How can you decide if launching a membership program is right for your organization? To gain some insights, I talked with Gayle L. Gifford of Cause & Effect Inc. With over 30 years of experience providing consulting services to nonprofits, Gayle has seen many organizations grapple with membership programs and I was eager to pick her brain.
If you’re just beginning to explore whether a membership program is the right tool to help you meet your fundraising goals, here are four key questions to ask yourself:
Membership can be a good way to recruit supporters and build loyalty; it offers members a sense of belonging. But it also requires quite of bit of effort to manage successfully. Consider your goal carefully and ask yourself if it could be accomplished through any of your existing fundraising efforts, or by augmenting your existing efforts. For example, you could establish giving levels or tiers as a stewardship tool to encourage donors to increase their giving.
Members typically receive benefits, which can be intangible or tangible. Intangible benefits include the satisfaction of knowing they’re supporting a mission that matters to them. Tangible benefits, on the other hand, are perks like mugs, tote bags, or discounted admission to events. Be aware that tangible benefits can impact the tax deductibility of membership.
Consider the cost of delivering membership benefits; not just the cost of producing the items and shipping them to your members, but also the staff time it will require, and the space you’ll need to store items and shipping supplies.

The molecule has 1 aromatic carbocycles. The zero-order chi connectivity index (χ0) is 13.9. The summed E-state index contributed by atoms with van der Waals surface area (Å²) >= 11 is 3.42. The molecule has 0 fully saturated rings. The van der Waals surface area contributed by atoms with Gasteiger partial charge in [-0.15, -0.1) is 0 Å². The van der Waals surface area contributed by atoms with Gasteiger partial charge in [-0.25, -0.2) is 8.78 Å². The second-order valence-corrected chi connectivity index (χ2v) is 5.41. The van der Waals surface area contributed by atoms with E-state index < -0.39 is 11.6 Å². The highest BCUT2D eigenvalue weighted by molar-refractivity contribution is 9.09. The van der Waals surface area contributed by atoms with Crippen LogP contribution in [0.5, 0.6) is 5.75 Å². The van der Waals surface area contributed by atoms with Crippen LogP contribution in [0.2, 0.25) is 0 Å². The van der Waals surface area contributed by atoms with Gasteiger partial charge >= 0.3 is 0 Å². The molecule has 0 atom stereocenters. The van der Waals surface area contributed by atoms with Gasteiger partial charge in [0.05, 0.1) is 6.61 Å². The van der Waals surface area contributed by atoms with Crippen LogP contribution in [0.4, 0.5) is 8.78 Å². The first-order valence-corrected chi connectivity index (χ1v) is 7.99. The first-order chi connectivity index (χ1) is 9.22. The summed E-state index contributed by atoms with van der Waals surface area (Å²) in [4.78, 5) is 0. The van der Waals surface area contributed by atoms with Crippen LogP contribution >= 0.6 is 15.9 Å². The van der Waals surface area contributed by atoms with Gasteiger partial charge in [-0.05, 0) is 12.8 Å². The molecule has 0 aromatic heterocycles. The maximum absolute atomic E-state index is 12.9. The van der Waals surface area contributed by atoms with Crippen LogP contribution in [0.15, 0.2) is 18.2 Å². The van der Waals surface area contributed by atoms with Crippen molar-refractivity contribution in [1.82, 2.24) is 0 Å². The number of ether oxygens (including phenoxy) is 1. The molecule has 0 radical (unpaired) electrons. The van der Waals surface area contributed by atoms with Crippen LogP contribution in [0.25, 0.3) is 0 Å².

It can be tempting to think of a membership program as a “set and forget” fundraising tool. But if you want those membership renewal funds to come in year after year, you can’t rely on the obedience of your members alone. In order to retain your members, you need to have a process in place to solicit renewals each year, and you’ll need a system like Little Green Light to manage and track your memberships successfully.
Think carefully about how your organization will handle expiration dates. Organizations with calendar-year expirations, such as December 31 expirations, can expect an especially heavy workload of renewal and reminder mailings during one season of the year, though it’s important to note that reminders will need to be multiple times during the year in order to retain members. Organizations that base expiration dates on each member’s anniversary date will need to manage renewal and reminder mailings on an ongoing basis throughout the entire year.
It takes dedicated time and effort to launch and maintain a successful membership program. Can your current staff take on the added workload in addition to their existing responsibilities, or will you need to add a team member to oversee your membership program?
In my conversation with Gayle L. Gifford, she made it clear that successful membership programs don’t happen by accident. While a carefully thought out, well-run membership program can boost your organization’s network of supporters, there’s a lot to consider before racing to launch one. Think carefully about what it will entail, and consider whether your goal can be achieved through an existing fundraising effort. Thanks to Gayle for sharing her time and knowledge!
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